Publication Date: August 18, 2012
In Year of the Wolf by Heather Heffner, Citalli Alvarez moved to Seoul, South Korea she thought she’d left her old life and old pain behind. A mysterious illness took her older sister. Now that dark evil is consuming her younger sister, Citalli knows that she cannot just stand by and watch her waste away. How far will she go to save the ones she loves?
The author Heather Heffner provided me with a copy of this novel in exchange for my review.
The cover (pictured above) is amazing for this novel, as it conveys the fierce spirit that Citalli possesses. Heffner builds an extremely strong and powerful character while maintaining a softness that would seem illogical in the face of the life she’s been forced to lead by environmental elements. This is a character who purposely gets lost on the streets of Seoul the first day she’s there. Heffner poses this character to face incredible odds and imbues the reader with the sense of confidence in that she may not succeed, but she will certainly try all she can. The connection that the author builds between Citalli and her sister Raina is poignant. Raina has been an outcast of sorts in the family as she’s the product of an affair. The sisters adore each other, and as we get to know the duo, we know that nothing will stop Citalli when it comes to the well-being of her sister.
The Korean legends as passed on to Citalli and intertwined with the story are fascinating and set the story above those novels that are similar. An aura of mystique and danger is intertwined with the idea that these other-worldly happenings and the sickness that Marisol and now Raina experienced are commonplace in their society. It’s almost viewed as a punishment for nebulous wrongs. When you have a terrible bad invading your culture, you find what can be done to prevent that bad from spreading. Year of the Wolf is a very relatable tale in the sense that wrongs happen, and the way to stop them from happening is seeking the source and destroying it — if the source can be destroyed.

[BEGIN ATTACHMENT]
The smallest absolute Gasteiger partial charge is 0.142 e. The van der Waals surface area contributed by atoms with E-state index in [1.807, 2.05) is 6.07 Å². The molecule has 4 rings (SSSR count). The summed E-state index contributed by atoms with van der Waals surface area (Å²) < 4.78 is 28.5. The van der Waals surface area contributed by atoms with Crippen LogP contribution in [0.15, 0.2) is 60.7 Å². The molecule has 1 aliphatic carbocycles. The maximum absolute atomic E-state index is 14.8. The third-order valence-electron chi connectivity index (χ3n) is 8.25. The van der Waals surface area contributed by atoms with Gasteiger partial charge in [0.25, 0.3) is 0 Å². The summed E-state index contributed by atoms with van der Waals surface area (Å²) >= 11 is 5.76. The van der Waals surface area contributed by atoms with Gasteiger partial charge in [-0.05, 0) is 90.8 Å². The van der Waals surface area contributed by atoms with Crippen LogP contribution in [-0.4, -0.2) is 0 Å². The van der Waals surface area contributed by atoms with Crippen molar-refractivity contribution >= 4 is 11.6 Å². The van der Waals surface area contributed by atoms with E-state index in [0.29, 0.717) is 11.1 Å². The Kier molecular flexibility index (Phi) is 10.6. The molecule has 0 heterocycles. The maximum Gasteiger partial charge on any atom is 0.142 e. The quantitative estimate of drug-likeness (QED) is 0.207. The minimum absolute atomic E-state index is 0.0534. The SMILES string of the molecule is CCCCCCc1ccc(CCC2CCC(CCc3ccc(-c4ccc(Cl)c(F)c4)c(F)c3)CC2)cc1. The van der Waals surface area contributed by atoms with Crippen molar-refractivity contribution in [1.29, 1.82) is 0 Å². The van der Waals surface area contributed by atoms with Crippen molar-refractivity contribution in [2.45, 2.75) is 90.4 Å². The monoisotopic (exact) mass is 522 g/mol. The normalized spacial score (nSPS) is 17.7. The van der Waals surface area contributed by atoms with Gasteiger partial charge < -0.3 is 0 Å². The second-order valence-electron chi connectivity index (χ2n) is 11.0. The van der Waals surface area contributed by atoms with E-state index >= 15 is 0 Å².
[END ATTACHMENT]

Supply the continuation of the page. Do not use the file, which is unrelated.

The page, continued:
I had only a few issues with the work presented in Year of the Wolf. Heffner’s point-of-view transitions left something to be desired. The shift between Citalli and Raina was jarring in such a way that I had to go back and read a few pages to catch on to what had just happened. I also thought, and this may sound crazy, that Raina was simply too nice. She was the fairy tale princess of the story in a lot of places. The girl has been through a great deal and has clearly been treated cruelly by other members of her family for much of her young life as her existence was a result of their mother’s infidelity. In the end, her sweetness didn’t matter, but I would have understood had she been an angrier character and had Citalli still loved her despite birds not landing in her hair and helping her clean toilets (that didn’t happen in the story, just setting the visual picture).
While urban fantasy isn’t generally a genre to which this reader would gravitate, I enjoyed Year of the Wolf. Heffner’s first novel is engrossing, and I’m sure, her writing has only gotten better.
If you like fantasy with a strong real-world base, read an excerpt and buy Year of the Wolf by Heather Heffner on
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